The banking industry isn’t always welcoming to startups, depending on the market’s outlook. As inflation rises and companies brace for the worst, once-promising neobanks are being forced to face the music. For example, Varo Bank, the first neobank to be granted a U.S. bank charter, recently revealed that it could run out of cash by the end of the year.
Still, it’s true that venture capitalists continue to put record capital toward fintechs, with one estimate pegging the total amount invested in Q1 2022 at $28.8 billion. That’s perhaps why Nikhil Lakhanpal and Chris Griffin, the co-founders of Narmi, a fintech company launched in 2016, are undeterred by the headwinds.
Narmi is a beneficiary. The startup today closed a $35 million Series B funding round co-led by Greycroft, NEA and Picus Capital, bringing Narmi’s cash raised to date to ~$60 million.
“Given the worldwide shift toward digital and growing user expectations, we felt that a solution needed to be made to meet the challenges of tomorrow,” Lakhanpal told TechCrunch in an email interview. “We are of course selling to a customer base that historically has been slower to innovate and culturally are risk-averse. This is the nature of the business, and we accept that. We have a big challenge where Narmi really needs to be a true consultative partner to the financial institution and help them understand the return on investment and scalability of digital products, but we consider this challenge our job.”
Both Lakhanpal and Griffin came from the financial industry, where they spent several years working at incumbent banks like Citi and Barclays. Narmi arose to address what Lakhanpal describes as a lack of digital innovation in banking, which he and Griffin believe was inhibiting growth at their previous employers.
While New York, New York-based Narmi isn’t a bank, it provides mobile, online and digital account banking to regional and community financial institutions.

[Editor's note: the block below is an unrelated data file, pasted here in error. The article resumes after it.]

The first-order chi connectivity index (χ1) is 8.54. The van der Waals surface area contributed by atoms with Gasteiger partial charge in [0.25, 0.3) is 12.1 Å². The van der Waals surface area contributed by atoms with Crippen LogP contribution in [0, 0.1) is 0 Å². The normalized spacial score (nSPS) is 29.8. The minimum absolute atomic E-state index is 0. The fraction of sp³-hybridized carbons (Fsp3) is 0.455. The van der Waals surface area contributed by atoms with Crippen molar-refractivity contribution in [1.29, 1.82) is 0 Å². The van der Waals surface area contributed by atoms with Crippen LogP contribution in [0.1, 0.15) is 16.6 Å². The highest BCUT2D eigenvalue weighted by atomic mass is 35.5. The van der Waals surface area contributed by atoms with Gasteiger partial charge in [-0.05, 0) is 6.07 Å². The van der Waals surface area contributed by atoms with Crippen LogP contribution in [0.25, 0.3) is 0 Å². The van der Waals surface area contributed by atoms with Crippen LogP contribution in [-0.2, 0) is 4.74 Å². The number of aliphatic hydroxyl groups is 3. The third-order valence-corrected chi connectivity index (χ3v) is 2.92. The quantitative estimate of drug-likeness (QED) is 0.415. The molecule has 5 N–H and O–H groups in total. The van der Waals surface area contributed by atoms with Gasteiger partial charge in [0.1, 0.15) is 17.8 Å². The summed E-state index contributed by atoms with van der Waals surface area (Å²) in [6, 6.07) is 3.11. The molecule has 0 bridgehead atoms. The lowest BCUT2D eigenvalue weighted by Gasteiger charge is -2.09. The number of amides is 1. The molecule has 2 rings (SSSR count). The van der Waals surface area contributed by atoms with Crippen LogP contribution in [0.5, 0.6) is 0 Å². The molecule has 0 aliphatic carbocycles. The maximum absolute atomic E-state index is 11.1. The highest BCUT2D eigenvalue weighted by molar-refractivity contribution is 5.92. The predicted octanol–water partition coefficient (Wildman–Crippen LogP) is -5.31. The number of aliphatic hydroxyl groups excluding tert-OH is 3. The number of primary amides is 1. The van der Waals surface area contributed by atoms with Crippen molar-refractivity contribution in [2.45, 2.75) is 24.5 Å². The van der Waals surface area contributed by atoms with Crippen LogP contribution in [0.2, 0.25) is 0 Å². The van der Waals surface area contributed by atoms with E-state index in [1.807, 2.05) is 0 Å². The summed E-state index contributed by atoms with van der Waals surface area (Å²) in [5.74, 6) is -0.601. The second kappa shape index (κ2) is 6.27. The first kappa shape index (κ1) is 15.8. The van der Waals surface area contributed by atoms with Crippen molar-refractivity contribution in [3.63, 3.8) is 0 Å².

“Today, financial institutions have little choice but to offer intuitive, feature-rich, and well-designed digital platforms to consumers and businesses,” Lakhanpal said. “Narmi addresses this need through its API-driven platform that grants financial institutions access to Narmi’s many products to drive growth, deposits, and cost efficiencies.”
Narmi fits into a category of fintech companies that layer services on top of existing banking infrastructure. Competitors include Yapily, which provides a unified banking API for several European markets, including France and the U.K. Slink is a banking and payment platform aimed at software development teams. In Latin America, there’s NovoPayment.
Narmi offers products including digital account opening, business digital account opening, consumer digital banking, business digital banking and an administrator console. Recently, the company launched Narmi Analytics, a capability designed in partnership with Sisense to help users create personalized reports and dashboards. And this summer, Narmi plans to launch a business account opening platform geared toward banks with small- and medium-sized business customers.
“The biggest problem with our competitors is they focus too much on selling ‘what they have today.’ But these customer engagements are long-term (often five years in length),” Lakhanpal said. “Put simply, Narmi’s technology is the entire customer facing platform of the financial institution. We are the most critical piece of infrastructure a financial institution can purchase. The decision maker or C-suite manager should care deeply about this because we are the platform that their users log into every day and that the bank uses to drive deposit growth or loan growth or cross-sell.”
So, can Narmi stand out in a crowded field? Lakhanpal asserts that it can, pointing to a customer base that spans LendingClub, First Internet Bank and at least one large credit union (e.g. University Credit Union). He declined to disclose revenue and other pertinent details, like the size of Narmi’s workforce. (It’s worth noting that it’s unusual for a company to opt not to reveal its headcount; according to LinkedIn, Narmi has about 66 people on staff.) But Narmi said that the proceeds from the Series B would be put toward hiring, business banking product development and supporting “middleware” API layers.
“At the start of the pandemic, you saw all these financial institutions really feel just how important having a modern and elegant digital experience matters … Another lesson from the pandemic is that financial institutions have prioritized two things: digital transformation and an appetite for products that actually move the needle for their financial institution instead of simply ‘checking a box,'” Lakhanpal said. “Previously a bank might say, ‘I think I can open accounts online through my core banking provider.’ Now they say, ‘I can open accounts in two minutes and 13 seconds and I’ve fully automated the identity verification and core banking integration and have a 80% completion rate.’ Put another way, they are digging into the best products and realizing that the return on investment of digital is incredible when you find the right product.”